In an interview with The Wall Street Journal, Macy’s new chief executive Jeff Gennette outlined his strategy to make over the company, promising a more nimble off-price/full-price hybrid retailer with more inspiring merchandise — an effort designed to compete with off-pricers like T.J. Maxx that have stolen market share from department stores.
Changes include a revamped approach to pricing and discounting: While Macy’s store card users can gain an additional 20% of their purchases, Gennette (who replaces longtime Macy's CEO Terry Lundgren, who remains as executive chairman) said that many layers of discounts will go. “We’re still going to be a promotional department store,” he told the Journal, adding shoppers won’t need “a Ph.D. in math to understand our pricing.”
Merchandising changes include a move toward self-service shoe sales akin to those at many off-price retailers. The strategy won’t involve any store openings, however; in fact, Macy's is on track to close 100 stores this year, with many analysts saying there will — or should — be many more.
Gennette’s promotion to the top spot at Macy’s was by no means unexpected. He started there in 1983 as a Macy's West executive trainee and steadily climbed the ranks, ultimately rising to president and de facto heir apparent to Lundgren following a five-year stint as chief merchandising officer.
"They’ve been grooming Gennette since 1983 — they must have decided he’s a superstar,” Lee Peterson, executive vice president of brand, strategy and design at customer experience consultancy WD Partners, told Retail Dive last year. “What I wonder about Gennette is whether he’s going to be more of the same [as Lundgren]. Does he have the guts and the permission [from investors and board members] to implement real change? I would guess that’s not his mission.”
In fact, radical change could be difficult with Lundgren still hovering in the wings. “[Gennette] probably has a lot of forces on him,” Nick Egelanian, president of retail development consultants SiteWorks International, told Retail Dive. “First of all, [Lundgren’s] still in the building.”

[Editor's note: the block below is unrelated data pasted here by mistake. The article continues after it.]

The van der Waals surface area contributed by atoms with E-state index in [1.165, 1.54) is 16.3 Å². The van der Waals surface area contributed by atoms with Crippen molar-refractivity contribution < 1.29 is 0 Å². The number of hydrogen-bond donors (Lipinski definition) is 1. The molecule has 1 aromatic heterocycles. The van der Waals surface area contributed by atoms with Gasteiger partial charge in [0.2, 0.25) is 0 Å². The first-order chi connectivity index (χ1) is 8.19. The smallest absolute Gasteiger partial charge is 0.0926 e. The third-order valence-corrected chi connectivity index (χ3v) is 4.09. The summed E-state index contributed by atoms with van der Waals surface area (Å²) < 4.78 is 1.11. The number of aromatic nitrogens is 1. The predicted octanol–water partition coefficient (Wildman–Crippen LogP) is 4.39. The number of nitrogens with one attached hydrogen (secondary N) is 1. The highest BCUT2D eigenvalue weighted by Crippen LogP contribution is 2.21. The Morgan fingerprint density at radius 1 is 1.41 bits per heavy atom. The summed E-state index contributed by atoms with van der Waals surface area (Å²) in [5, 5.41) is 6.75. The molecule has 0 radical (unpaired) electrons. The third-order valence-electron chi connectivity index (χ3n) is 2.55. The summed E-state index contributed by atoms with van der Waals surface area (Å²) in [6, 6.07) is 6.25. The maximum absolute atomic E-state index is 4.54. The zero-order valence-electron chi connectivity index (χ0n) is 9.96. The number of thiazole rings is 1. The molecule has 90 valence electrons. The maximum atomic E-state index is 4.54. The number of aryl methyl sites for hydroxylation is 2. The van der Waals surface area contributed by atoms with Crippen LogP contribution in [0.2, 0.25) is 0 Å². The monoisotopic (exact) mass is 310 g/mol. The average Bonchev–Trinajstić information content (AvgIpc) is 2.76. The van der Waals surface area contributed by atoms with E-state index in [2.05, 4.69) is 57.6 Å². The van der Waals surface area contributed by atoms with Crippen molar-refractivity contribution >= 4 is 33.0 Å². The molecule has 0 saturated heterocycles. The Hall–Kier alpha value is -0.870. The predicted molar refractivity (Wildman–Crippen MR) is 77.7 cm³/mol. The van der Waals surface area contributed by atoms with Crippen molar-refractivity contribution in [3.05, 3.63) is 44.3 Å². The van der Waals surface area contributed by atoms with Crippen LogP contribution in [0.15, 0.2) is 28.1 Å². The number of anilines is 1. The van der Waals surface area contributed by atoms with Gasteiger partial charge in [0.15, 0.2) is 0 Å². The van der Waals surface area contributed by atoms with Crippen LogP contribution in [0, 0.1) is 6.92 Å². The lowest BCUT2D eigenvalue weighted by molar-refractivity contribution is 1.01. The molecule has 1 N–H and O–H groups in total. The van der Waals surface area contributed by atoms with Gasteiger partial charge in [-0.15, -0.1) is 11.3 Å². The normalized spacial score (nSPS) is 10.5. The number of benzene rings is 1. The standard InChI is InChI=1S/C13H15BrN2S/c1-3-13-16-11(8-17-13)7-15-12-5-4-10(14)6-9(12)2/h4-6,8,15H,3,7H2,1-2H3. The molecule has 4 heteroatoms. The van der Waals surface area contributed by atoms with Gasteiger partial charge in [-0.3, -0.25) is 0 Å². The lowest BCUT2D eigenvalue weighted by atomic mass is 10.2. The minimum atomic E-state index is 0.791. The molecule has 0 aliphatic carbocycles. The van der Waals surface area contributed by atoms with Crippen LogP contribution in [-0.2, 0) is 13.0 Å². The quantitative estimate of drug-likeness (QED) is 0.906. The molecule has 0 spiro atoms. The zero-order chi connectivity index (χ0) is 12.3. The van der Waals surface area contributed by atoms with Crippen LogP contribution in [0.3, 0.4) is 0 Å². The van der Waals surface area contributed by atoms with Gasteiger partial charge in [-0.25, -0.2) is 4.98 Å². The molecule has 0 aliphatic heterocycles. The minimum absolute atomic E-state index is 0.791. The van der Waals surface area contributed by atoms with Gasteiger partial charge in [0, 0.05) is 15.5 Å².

The changes Gennette has proposed also could drive away loyal customers, an all-important segment considering that 10% of Macy's 43 million customers account for half of its sales. Two-thirds of those core customers also shop at off-price retailers, but Macy’s ability to capture them back is limited, Egelanian says. “I think this is part of an ongoing narrative at Macy’s,” he said. “The short answer is it’s actually going to speed up their decline because it’s going to alienate their core customers — who are declining anyway. They’re not going to reinvent themselves as a discounter. They’re not just a little behind, they’re 15 or 20 years behind.”
Egelanian also said that the Gennette’s new pricing approach brings to mind the disastrous changes brought to J.C. Penney in 2012 by then-CEO Ron Johnson. In fact, there’s no chance of talking to retail experts about pricing without hearing about Johnson, who attempted to step away from the kinds of never-ending promotions vexing many retailers (including Macy’s) today. Johnson halted Penney's practice of marking discounts upon discounts on tags, dumping inflated manufacturer-suggested prices in favor of lower everyday prices. That upset customers, who apparently liked the idea that they were getting a deal, even if nobody really paid that “original” price.
The problem is that Johnson changed the prices “but didn’t change the merchandise, and totally confused the customer,” Egelanian said. “Again, you better well know what you’re selling — whether it’s a commodity and price-sensitive, or specialty retailing.”
But other Johnson moves, like his expansion of Penney’s Sephora partnership as part of its mall-inspired approach, have worked for Penney, and could work for Macy’s. “Everyone looks at [Johnson’s tenure] like ‘Oh, this was a tragic mistake.’ I don’t think so. The things [Johnson] was talking about are things that [Macy’s is doing],” Peterson told Retail Dive last year. “We have to start to measure the success of physical stores in a much different way. It can’t be as quantitative as it was in the past. It must be more qualitative. Did customers have a good time? Did they engage with the brand? Did they receive great customer service? People are buying goods in stores less and less often, especially stores like this. Stores have to become something.”